Preparing for the holidays: a pet owner’s guide

Preparing for the holidays can be an exciting time for families, and especially after the year we’ve just had, but don’t forget your pets. They have specific needs too before we all head off to the beach. It’s a good idea to have your pet microchipped, whether he’s going to kennels, staying at home or accompanying you on your holiday. The change in his routine may result in him straying and microchipping is the surest way of being reunited with him again.

Preparing for the holidays: boarding kennels

There are several important steps that must be taken before booking your pets into kennels. These include:

  • Tick and flea prevention. Ticks and flea infestations are easily spread and tick-borne biliary kills more dogs in South Africa than any other disease. Don’t believe you can protect your dog by simply removing a tick when you see it; these deadly creatures are masters at concealment, creeping deep into ears, between toes, in armpits and the groin and, of course, in long-haired dogs they’re almost impossible to detect. Apply parasite prevention; spot-ons, long-acting chews, collars, powders or shampoo. Ask your EberVet Vetshop or your vet for the one best suited to your pet.
  • Vaccinations are your pet’s best chance of avoiding killer diseases like distemper, parvovirus and feline leukaemia. Reputable kennels will demand proof of vaccination before boarding your pet. If you have a dog, it is worth asking your vet about a kennel cough vaccination. This is a highly contagious disease most often transmitted in overcrowded conditions like boarding kennels…ners-should-know/.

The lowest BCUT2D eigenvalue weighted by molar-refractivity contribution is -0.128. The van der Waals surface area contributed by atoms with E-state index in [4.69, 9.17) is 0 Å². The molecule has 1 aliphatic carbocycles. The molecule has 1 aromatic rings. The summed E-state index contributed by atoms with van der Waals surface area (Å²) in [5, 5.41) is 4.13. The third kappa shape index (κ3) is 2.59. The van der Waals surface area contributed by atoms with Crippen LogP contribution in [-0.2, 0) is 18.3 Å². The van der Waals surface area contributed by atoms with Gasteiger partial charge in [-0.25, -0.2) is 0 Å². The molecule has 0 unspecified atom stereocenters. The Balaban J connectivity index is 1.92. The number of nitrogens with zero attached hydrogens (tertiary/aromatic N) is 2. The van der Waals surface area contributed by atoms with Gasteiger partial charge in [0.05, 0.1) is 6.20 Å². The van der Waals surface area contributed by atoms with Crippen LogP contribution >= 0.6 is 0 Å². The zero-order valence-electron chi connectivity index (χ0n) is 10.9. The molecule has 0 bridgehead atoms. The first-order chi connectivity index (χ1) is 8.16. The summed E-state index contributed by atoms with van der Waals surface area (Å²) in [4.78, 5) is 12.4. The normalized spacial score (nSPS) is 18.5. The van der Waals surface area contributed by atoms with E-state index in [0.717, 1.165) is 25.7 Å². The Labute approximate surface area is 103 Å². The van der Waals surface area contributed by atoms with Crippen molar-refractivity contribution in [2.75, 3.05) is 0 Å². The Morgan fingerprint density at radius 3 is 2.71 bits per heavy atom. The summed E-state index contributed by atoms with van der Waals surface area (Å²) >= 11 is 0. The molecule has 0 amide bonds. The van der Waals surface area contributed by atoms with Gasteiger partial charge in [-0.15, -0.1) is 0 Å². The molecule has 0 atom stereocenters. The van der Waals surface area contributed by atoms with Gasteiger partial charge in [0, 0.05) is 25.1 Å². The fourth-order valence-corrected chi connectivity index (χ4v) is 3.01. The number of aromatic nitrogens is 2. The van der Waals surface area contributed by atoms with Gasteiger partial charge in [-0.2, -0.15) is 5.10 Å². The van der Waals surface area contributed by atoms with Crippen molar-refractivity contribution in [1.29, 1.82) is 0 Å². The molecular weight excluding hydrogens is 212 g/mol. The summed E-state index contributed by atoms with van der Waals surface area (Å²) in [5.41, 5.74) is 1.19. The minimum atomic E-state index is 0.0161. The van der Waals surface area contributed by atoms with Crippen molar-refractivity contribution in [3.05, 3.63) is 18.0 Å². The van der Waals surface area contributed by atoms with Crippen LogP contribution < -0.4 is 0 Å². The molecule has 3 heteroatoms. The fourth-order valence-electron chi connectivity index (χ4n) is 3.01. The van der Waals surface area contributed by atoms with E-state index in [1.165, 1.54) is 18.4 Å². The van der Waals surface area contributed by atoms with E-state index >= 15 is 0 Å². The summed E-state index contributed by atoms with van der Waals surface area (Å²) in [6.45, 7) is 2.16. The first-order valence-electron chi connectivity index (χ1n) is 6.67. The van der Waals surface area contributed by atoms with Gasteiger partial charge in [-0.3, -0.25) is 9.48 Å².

Preparing for the holidays: pet sitters

It doesn’t matter how experienced your pet sitter might be, every pet he or she cares for will have different needs so it is important when preparing for the holidays to include a comprehensive list of your pet’s habits, likes and dislikes and important stuff like medication.

  • Pets (yes, cats included) are sociable creatures; they crave company. Leaving them alone for weeks with just a neighbour popping in to feed is cruel and likely to result in destructive behaviour, straying or depression. Arrange for a live-in pet sitter but check your sitter’s credentials. Ask him or her for references. One of the most important skills a pet sitter can have is being able to identify when a pet is unwell. A good pet sitter should know how to recognise symptoms of common ailments such as constipation, choking, seizures and poisoning.
  • Your pet sitter will need to know the name and telephone number of your vet (including emergency numbers); your pet’s medication details (especially if he is on chronic meds); his feeding, sleeping and exercise routine and any behavioural issues like fear of lightening or other dogs. Compile a checklist and stick it up on the fridge.
  • Your pet’s greatest comfort is routine so make sure your pet sitter knows your pet’s daily routine and sticks to it, including feeding habits and exercise times. If he or she doesn’t stick to your routine, you may find your pet has gained a few kilos while you were away or refuses to get into his own bed at night!

Taking your pet on holiday

Pets are home bodies. As much your dog might love a run on the beach, he needs his home comforts to make him feel safe and secure. If you’re taking him to your holiday cottage or to a pet-friendly hotel, be sure to pack his favourite things. Taking along his bed, his usual food and water bowls, and his favourite toys will put him at ease in a strange environment. Try to maintain an exercise and eating routine similar to what he has at home. And before you leave home, do your research on the vet clinic nearest to your holiday destination. You may not need a vet but it is always better to be prepared in case of an emergency.




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